1. Comparing an NFL player to a plumber is lol preposterously stupid. Why did you waste your time? Good god. No one cares about the freaking plumber except those affected, which is like 12 or maybe 50. Is there a fantasy plumbing league? Are plumbers part of a massive multi-billion dollar media behemoth? You’re not that stupid.

    And another thing, the video and the picture evidence are the fucking due process. Are you honestly saying if an NFL punk is caught on legit film cold-cocking his chick or beating the piss out of a 4 year old kid (which they both admitted to before “due process”), we the public must wait until 79 court appeals are heard and “due process” is awarded before we “judge”?

    Get it straight. It’s a new age of ubiquitous vids and pics. I don’t always need a court to tell me who’s a despicable maggot before a judge or jury decides… I believe you and B and B made derogatory comments Mark Chumura in the early 00’s. And he was acquitted. How dare you judge.

    A plumber comparison? That’s what you’ve got? Jeez…

    • The plumber and the NFL superstar are both covered by the law.

      The difference is that only the NFL superstar is covered by online dolts who don’t understand due process or the real-world reasons for insisting on its priority. And that’s okay — because these peripheral observers are only relevant if someone is foolish enough to grant them any importance.

      Both you and Goodell have lived in sheltered worlds. Both of you might benefit from leaving those worlds, and Roger is about to do so involuntarily.

  2. I don’t understand the NFL’s need to appease “The Mob” on issues like this. “The Mob” is a bunch of moralizing ninny’s who glom on to the issue de jure and decide what companies and organizations should do or they will feel their wrath, what ever that may be. What’s even worse, “The Mob”, as a whole, is not a consumer of the NFL product. Do you think the NFL would loose one damn dollar if they would have stuck by the Ray Rice decision? All the NFL is doing now is pissing me off. I’m an actual consumer of the NFL, as in Direct Ticket, team gear, paraphernalia, and the occasional trip to the stadium. I’ve starting to see the NFL as just another formerly great American institution infected with corporatist politics. I could point to several issues over the past several years to show how the NFL has taken a left turn in American society.
    I found it hysterical Budweiser published such a strongly worded letter against the NFL’s domestic abuse issues. If NFL really wanted to send a message to the Public they were going to nip this domestic violence thing in the bud, they would not allow any consumption of alcohol at the stadiums or partner with any beer company for advertising.
    This whole thing is a joke.

  3. Welcome to mob mentality America, Czabe. Law and Order is a good thing, but the key component is order. When the law becomes arbitrary and contracts become null and void, then Law has no more basis than mob action and because the mob has ‘democratic’ appeal it will always trump arbitrary law. You are right to say that Goddell brought this upon himself; he opened the gates for the barbarians with the Rothlisberger punishment. Mobs are fickle, and if you stand firm and execute laws, contracts, and rules in a reliable, ordered way, the mob grows tired and disperses. But if you give in, like Goddell did, it only inflames them and hands the power over to them. The guillotines are being hoisted, and people like Jordan can already smell the blood and offal. What a shame.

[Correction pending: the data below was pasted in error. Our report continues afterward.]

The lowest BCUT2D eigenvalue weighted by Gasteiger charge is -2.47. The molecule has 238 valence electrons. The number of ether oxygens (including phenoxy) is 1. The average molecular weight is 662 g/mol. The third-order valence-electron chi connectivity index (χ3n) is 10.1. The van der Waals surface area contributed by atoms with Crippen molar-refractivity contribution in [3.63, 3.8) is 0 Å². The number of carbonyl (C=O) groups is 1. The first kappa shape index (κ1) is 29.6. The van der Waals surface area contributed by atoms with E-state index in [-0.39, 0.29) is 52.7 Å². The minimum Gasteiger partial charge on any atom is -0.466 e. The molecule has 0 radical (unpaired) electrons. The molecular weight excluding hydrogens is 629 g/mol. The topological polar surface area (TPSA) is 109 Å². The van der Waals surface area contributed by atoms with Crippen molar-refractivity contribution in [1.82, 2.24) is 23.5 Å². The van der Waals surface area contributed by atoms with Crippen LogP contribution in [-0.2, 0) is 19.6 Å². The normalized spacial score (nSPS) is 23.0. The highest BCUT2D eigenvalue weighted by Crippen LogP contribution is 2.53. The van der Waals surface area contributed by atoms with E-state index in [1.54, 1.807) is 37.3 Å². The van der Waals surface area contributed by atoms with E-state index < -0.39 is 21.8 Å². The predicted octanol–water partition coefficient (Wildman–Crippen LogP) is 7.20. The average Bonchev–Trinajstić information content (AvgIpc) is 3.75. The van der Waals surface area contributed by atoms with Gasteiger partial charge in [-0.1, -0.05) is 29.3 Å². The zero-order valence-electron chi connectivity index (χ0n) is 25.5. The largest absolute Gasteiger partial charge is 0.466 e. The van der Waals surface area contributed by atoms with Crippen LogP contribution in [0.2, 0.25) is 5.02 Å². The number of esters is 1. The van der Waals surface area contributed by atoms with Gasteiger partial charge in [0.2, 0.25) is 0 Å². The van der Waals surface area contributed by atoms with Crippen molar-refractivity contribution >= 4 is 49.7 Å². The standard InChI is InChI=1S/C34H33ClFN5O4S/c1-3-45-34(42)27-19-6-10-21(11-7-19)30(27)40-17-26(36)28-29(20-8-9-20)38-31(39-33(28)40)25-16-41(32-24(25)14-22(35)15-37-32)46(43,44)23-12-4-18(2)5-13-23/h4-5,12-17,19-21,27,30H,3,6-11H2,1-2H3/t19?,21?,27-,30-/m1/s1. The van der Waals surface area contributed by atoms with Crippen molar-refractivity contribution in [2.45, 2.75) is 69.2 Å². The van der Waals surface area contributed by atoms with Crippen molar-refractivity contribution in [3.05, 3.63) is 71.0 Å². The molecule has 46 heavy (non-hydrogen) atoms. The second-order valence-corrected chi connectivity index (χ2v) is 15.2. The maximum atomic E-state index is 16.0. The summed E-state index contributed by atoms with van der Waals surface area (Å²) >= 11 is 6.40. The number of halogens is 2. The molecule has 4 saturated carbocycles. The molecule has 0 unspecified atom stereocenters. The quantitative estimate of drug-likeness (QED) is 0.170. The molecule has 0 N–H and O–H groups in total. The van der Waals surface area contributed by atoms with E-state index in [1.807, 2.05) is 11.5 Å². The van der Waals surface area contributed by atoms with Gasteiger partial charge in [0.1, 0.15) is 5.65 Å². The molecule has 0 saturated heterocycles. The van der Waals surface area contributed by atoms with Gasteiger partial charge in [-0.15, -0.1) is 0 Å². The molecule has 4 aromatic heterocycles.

4. Agree with the first post. A better example would be NASCAR where every driver is covered in sponsor logos (coming soon to an NFL uniform near you). When you damage the brand, or somehow diminish the ability of the sponsors and owners to make money, you get suspended, or possibly released. Due process is a separate path for the legal system. Fair? As a business owner, I don’t care. Its my money. Have a nice day. (See DeSean Jackson).

    I do agree that it is a management problem, specifically an HR problem. Good policy and procedures should have been in place that explicitly lay out the proper steps toward resolution. On this point I think the players will later have an opportunity to file a workplace grievance for unequal treatment.

  5. I’m saying it is preposterous to not take action for absolutely reprehensible behavior. Caught on video. Caught on verified photo. If Goodell tried to hide it but only acted properly after the fact, then rip him for that.

    To say Goodell doesn’t have “balls” or whatever for not telling everyone to STFU while the shitbag player gets full pay and suits up like normal while receiving his “due process’ is a colossally stupid position. And I can’t stand Goodell. But I’m not an idiot so simply hating Goodell while stating something very stupid (with a plumber analogy) doesn’t work for me.

    Once again, if it was your wife/friend/sibling/child that was victimized (on video mind you) by one of these pukes, I’m sure you’d be happy watching the puke tote the rock and collecting millions while he was awaiting his “due process”. Nothing “mobbish” about wanting shitbags to be shown severe consequences for horrible behavior. That used to be expected, so other potential shitbags would think twice, See how that works?

    PS: OJ was acquitted you Einsteins. By your logic, he should have been the lead analyst for NBC and doing Naked Gun sequels after receiving his “due process”… Good god… morons

  6. It will be interesting to see how all of this plays out. In the case of Ray Rice and Adrian Peterson, both have admitted to what they are accused of. It’s the league’s prerogative to suspend them.

    We don’t know if these games will count toward a future suspension for Peterson. It is strange that Ray Rice’s hasn’t been given a specific number of games.

    Czaban’s post points to the folly of indefinitely suspending a guy without all of the facts and then later suspending the guy when judged to be guilty. Either the NFL knows he’s guilty and should suspend him for a specific number of games, or they should say they don’t have all the facts and do nothing.